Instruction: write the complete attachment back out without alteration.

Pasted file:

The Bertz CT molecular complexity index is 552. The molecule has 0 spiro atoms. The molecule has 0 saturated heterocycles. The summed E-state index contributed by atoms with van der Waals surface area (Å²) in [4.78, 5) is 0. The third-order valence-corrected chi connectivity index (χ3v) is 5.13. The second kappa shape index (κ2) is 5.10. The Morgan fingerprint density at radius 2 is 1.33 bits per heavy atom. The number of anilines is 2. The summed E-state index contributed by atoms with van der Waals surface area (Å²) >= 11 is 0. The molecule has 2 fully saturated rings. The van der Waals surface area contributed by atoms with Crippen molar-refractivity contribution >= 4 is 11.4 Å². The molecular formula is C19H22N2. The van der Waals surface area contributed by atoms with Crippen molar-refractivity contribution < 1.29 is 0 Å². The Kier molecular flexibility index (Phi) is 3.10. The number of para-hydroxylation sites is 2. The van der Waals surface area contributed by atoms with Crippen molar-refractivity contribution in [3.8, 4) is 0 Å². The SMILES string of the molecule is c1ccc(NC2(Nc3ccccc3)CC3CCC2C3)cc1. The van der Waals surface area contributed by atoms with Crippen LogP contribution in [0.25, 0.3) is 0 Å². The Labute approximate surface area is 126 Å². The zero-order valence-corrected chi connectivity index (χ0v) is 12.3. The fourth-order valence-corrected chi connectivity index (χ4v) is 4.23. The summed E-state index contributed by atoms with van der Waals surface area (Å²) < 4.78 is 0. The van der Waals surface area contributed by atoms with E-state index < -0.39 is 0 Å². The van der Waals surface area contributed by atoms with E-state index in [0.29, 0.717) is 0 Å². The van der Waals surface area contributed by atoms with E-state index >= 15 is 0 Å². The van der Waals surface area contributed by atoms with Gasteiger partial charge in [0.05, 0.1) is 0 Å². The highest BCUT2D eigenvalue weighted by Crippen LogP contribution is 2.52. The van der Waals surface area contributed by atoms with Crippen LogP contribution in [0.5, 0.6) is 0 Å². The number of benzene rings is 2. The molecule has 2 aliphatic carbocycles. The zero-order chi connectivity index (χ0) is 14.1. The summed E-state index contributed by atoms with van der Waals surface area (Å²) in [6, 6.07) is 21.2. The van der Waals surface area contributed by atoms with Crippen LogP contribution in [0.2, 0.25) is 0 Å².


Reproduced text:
The Bertz CT molecular complexity index is 552. The molecule has 0 spiro atoms. The molecule has 0 saturated heterocycles. The summed E-state index contributed by atoms with van der Waals surface area (Å²) in [4.78, 5) is 0. The third-order valence-corrected chi connectivity index (χ3v) is 5.13. The second kappa shape index (κ2) is 5.10. The Morgan fingerprint density at radius 2 is 1.33 bits per heavy atom. The number of anilines is 2. The summed E-state index contributed by atoms with van der Waals surface area (Å²) >= 11 is 0. The molecule has 2 fully saturated rings. The van der Waals surface area contributed by atoms with Crippen molar-refractivity contribution >= 4 is 11.4 Å². The molecular formula is C19H22N2. The van der Waals surface area contributed by atoms with Crippen molar-refractivity contribution < 1.29 is 0 Å². The Kier molecular flexibility index (Phi) is 3.10. The number of para-hydroxylation sites is 2. The van der Waals surface area contributed by atoms with Crippen molar-refractivity contribution in [3.8, 4) is 0 Å². The SMILES string of the molecule is c1ccc(NC2(Nc3ccccc3)CC3CCC2C3)cc1. The van der Waals surface area contributed by atoms with Crippen LogP contribution in [0.25, 0.3) is 0 Å². The Labute approximate surface area is 126 Å². The zero-order valence-corrected chi connectivity index (χ0v) is 12.3. The fourth-order valence-corrected chi connectivity index (χ4v) is 4.23. The summed E-state index contributed by atoms with van der Waals surface area (Å²) < 4.78 is 0. The van der Waals surface area contributed by atoms with E-state index < -0.39 is 0 Å². The van der Waals surface area contributed by atoms with E-state index in [0.29, 0.717) is 0 Å². The van der Waals surface area contributed by atoms with E-state index >= 15 is 0 Å². The van der Waals surface area contributed by atoms with Gasteiger partial charge in [0.05, 0.1) is 0 Å². The highest BCUT2D eigenvalue weighted by Crippen LogP contribution is 2.52. The van der Waals surface area contributed by atoms with Crippen LogP contribution in [0.5, 0.6) is 0 Å². The number of benzene rings is 2. The molecule has 2 aliphatic carbocycles. The zero-order chi connectivity index (χ0) is 14.1. The summed E-state index contributed by atoms with van der Waals surface area (Å²) in [6, 6.07) is 21.2. The van der Waals surface area contributed by atoms with Crippen LogP contribution in [0.2, 0.25) is 0 Å².